Barriers to acceptance-test driven design

At the AA Functional Test Tools workshop, we had a little session devoted to this question: Even where “ordinary” unit test-driven design (UTTD) works well, acceptance-test driven design (ATDD) is having more trouble getting traction. Why not?

My notes:

  1. Programmers miss the fun / aha! moments / benefits that they get from UTDD.

    1. Especially, there is a difference in scope and cadence of tests. (”Cadence” became a key word people kept coming back to.)
    2. Laborious fixturing, which doesn’t feel as valuable as “real programming”.
    3. No insight into structure of system.
  2. Business people don’t see the value (or ROI) from ATDD

    1. there’s not value for them personally (as perhaps opposed to the business)
    2. they are not used to working at that level of precision
    3. no time
    4. they prefer rules to examples
    5. tests are not replacing traditional specs, so they’re extra work.
  3. There is no “analyst type” or tester/analyst to do the work.

  4. There is an analyst type, but their separate existence (from programmers) leads to separate tools and hence general weakness, lack of coordination

  5. There’s no process/technique for doing ATDD, not like the one for UTDD.

  6. ATDD requires much more collaboration than UTDD (because the required knowledge and skills are dispersed among several people), but it is more fragile (because the benefit is distributed - perhaps unevenly - among those people).

  7. Programmers can be overloaded with masses of analyst- or tester-generated examples. The analyst or testers need to be viewed as teachers, teaching the programmers what they need to know to make right programming decisions. That means sequences of tests that teach, moving from simple-and-illustrative, to more complicated, with interesting-and-illuminating diversions along the way, etc.

6 Responses to “Barriers to acceptance-test driven design”

  1. Jonathan Kohl Says:

    “acceptance-test driven design (ATDD) is having more trouble getting traction. Why not?”
    Maybe it works better in theory than in practice?

  2. Brian Marick Says:

    It’s important to know why something doesn’t work.

    Also: sometimes it does work in practice.

  3. Kevin Lawrence Says:

    Where it has worked for me:
    - when it is used for communication (1)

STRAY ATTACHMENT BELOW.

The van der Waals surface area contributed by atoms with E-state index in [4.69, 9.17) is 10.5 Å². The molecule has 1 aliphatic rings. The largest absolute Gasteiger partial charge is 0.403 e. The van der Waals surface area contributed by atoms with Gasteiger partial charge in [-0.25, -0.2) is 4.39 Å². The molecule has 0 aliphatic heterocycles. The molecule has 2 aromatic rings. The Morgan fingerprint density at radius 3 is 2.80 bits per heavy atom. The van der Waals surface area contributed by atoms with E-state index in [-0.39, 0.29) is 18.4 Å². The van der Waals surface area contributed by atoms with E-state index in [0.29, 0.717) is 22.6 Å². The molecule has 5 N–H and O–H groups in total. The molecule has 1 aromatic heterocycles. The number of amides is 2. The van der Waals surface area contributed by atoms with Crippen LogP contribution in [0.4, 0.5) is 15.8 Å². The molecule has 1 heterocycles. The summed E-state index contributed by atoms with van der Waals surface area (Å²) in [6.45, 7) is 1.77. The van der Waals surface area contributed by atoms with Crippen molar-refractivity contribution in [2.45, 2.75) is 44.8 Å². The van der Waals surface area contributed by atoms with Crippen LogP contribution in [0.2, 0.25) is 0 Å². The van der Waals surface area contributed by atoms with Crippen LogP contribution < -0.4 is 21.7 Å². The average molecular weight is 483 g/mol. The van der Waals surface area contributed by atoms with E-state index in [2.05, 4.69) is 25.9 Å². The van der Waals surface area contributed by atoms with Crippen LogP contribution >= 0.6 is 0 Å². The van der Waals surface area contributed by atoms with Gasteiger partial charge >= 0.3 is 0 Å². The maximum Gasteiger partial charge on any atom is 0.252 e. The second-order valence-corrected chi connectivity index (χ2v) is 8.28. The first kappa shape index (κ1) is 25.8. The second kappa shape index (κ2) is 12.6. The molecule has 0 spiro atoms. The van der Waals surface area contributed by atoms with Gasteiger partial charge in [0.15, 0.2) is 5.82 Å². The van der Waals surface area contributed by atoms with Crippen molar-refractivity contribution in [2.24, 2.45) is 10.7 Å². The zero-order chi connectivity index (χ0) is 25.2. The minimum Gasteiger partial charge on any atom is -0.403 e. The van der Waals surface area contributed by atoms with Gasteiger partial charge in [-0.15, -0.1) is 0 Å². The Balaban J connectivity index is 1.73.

Where it has failed for me
    - when it is used for testing (2)

    Paradoxically, in the (1) case, they were more valuable for testing too.

  4. » Blog Archive » Barriers to Acceptance Test-driven Design Says:

    […] Brian Marick weighs in on potential issues with using acceptance test-driven design even where unit-level test-driven development (TDD) is conducted here. […]

  5. Jason Gorman Says:

    I’m discovering that we have to view agreeing and implementing automated acceptance tests as just another strand of development on our project. You have to design the implementation of your tests, and approach their development as “more programming” that needs to be done to deliver a story. Typically, the complexity and effort of automating these tests easily matches - and often outweighs - that of implementing the story itself. ATDD is hard work.

    But ultimately worth if you weigh it against the cost of all that unnecessary rework you’ll probably avoid.

    It can be hard sell to management when schedules are slipping, though. And programmers usually HATE writing fixtures, because they don’t see it as “real” programming.

    That seems to be changing, though. And I see the “developer-tester” becoming a very highly sought after professional.

  6. Jens Coldeweys Blog » Blog Archive » Hürden gegen Akzeptanztest-getriebene Entwicklung Says:

    […] Marick fasst in seinem Blog-Eintrag “Barriers to acceptance-test driven design” die wichtigsten Startprobleme gegen den Einsatz von Akzeptanztests […]

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